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susanmi

Will tomatoes survive deer-lopping?!?

14 years ago

Deer have eaten the tops off my 8 tomato plants! Can they survive, or even thrive, from here out or should I pull them up? Two brandywines, two cherries, rest misc.

Comments (10)

  • 14 years ago

    They will survive and put out new growth if they weren't eaten to the ground. I have 4 in containers that were topped just as they were forming flowers. They started putting out new leaves within a week.
    Of course, you'll have to give them some kind of protection from the deer for a while. I draped tulle netting over mine. It's very light(and cheap). You can find it at fabric stores or Walmart in the fabric section.

  • 14 years ago

    Yes they definitely will, unless as noinwi said, they were eaten to the ground.

    I would have eaten my first Sungolds this year had the deer not topped both plants earlier this spring. But now the plants are monsters with probably hundreds of fruit and flowers and it's not too long before they start ripening...

  • 14 years ago

    Yeah they will survive. I had a deer or "multiple" deer come in and do a number on my small tomato plants. maybe about 20 plants were hit hard. Some of them didnt even have any leaves left. i think 19, of the 20 recovered. And they are doing well. Ive since made a homemade concoction of two beaten eggs, 2 cups milk, 2 cloves garlic, chopped up in a food proccesor then squeezed through a nylon sock to remove any chunkys. i then added a couple tasblespoons of various hot sauces, a tablespoon of dishsoap and a few cups of water to dilute this solution into a sprayable form from a spray bottle.

    I spray this stuff on the tomato plants that were hit by these rampaging fiends on a regular basis with a light to moderate mist. Especially after a rain since the essence of my product will have been washed away. Also i have pieces of ivory soap scattered about in a defensive perimeter guarding the area.

    Im not saying these methods are guaranteed. But for three weeks now my tomato plants have not been scavenged at all.

  • 14 years ago

    I haven't put up a fence yet around my new garden. But after I had 2 trampling injuries about 10 days ago--I replanted both, and they're doing well now--I strung up about 4 lines of yellow baling twine around the perimeter. It's not very sturdy, but so far it seems to be keeping them out. But I did have another one that just missed getting stepped on a couple days ago. It was bent over a bit, and there was a really small hoof print next to it. Then I was on my way out there again today, and I saw this cute little deer with it's mom. It was probably about a foot and a half tall, maybe half the size of my 55 pound dog. They were both grazing just outside the twine. I think the mother stayed out, since there's really no reason yet for her to go in. But the little one probably walked right under it, since the bottom line is about 18" off the ground. I might add one more line along the bottom, now that I know there's a little one running around. I'll be putting up a fence before my plants get much bigger. But if you need some cheap protection, and in a hurry, you might want to try baling twine. Or some people use monofilament fishing line.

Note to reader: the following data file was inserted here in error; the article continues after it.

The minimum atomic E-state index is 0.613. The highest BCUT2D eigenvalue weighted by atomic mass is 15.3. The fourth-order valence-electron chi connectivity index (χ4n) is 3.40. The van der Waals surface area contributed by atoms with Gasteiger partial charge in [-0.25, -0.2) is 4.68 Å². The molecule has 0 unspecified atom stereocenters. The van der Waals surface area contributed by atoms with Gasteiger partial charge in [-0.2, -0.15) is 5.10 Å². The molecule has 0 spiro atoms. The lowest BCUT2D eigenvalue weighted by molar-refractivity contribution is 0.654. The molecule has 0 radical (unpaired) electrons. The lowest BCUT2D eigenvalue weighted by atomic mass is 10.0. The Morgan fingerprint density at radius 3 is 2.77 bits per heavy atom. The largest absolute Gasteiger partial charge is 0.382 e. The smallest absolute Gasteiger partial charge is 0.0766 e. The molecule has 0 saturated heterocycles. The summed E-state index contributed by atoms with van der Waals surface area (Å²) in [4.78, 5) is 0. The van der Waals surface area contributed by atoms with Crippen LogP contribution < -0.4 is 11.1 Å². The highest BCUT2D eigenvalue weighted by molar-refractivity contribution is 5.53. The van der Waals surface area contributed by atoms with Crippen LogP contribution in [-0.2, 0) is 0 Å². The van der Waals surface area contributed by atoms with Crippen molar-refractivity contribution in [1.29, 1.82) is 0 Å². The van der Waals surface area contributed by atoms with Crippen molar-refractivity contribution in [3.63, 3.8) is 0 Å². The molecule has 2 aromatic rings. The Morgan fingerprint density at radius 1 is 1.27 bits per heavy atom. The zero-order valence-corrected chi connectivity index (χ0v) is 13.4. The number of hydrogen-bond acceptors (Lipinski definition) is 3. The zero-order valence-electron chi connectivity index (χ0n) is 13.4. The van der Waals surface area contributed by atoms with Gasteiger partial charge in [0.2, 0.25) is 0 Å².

• 11 years ago

    as a followup to the posting of Shoontok (6/23/10), I live in the CA mountains at 2800 feet ~ lots of deer. We have an 8-foot fence, but as I had three tomato plants and 45 Oklahoma rose buds about to bloom on six bushes, someone left the gate open. His recipe is perfect; however, I also add 1 cup of Listerine and let the full concoction sit in the sun for a few days, full strength. Put into sprayer & add water. Everything that had been sprayed was not touched, i.e., Tiger Lilys (deer candy), other roses, etc. Just be sure to reapply after hard rain.

  • 9 years ago

    I forgot to spray after a heavy rain and the deer lopped the tops off of my tomatoes and even thorny zucchini leaves! they didn't get to the rest of the plant because of the cage. But you gave me hope...thanks!

  • 9 years ago

    I like the enviro friendly post by Shoontok and have seen Irish Spring Soap work as well as Ivory but if the little beasties come back I will be using that recipe Shoontok posted for sure!! Thank God it was only one tomato plant and one Oriental lily. Got 13 tomato plants but 10 behind fencing that I hope will deter them as we are right near the woods. I am trying to use water from bathtubs/kitchen sink to give all plants water, its hard work too. Water bills are ridiculous here in O.C., NC!


  • 9 years ago
    last modified: 9 years ago

    Craig LeHouliller says the only thing that really works for him is the Scarecrow motion-activated sprinklers. Environmentally no problem, doesn't hurt the deer, easy once set up.

    I also have seen the idea of planting a deer "fence" with all kinds of yummies for the deer that basically stop them before they get to your garden. That could work if one has a fairly large property.

  • last month

    Always assumed deer would ignore tomatoes, since they are so closely related to nightshade. Nope.


    I'm hoping that the cage will help. May be reduced to restoring the electric fence. Used to grow okra, you cannot grow that without a deer fence. Or hostas.


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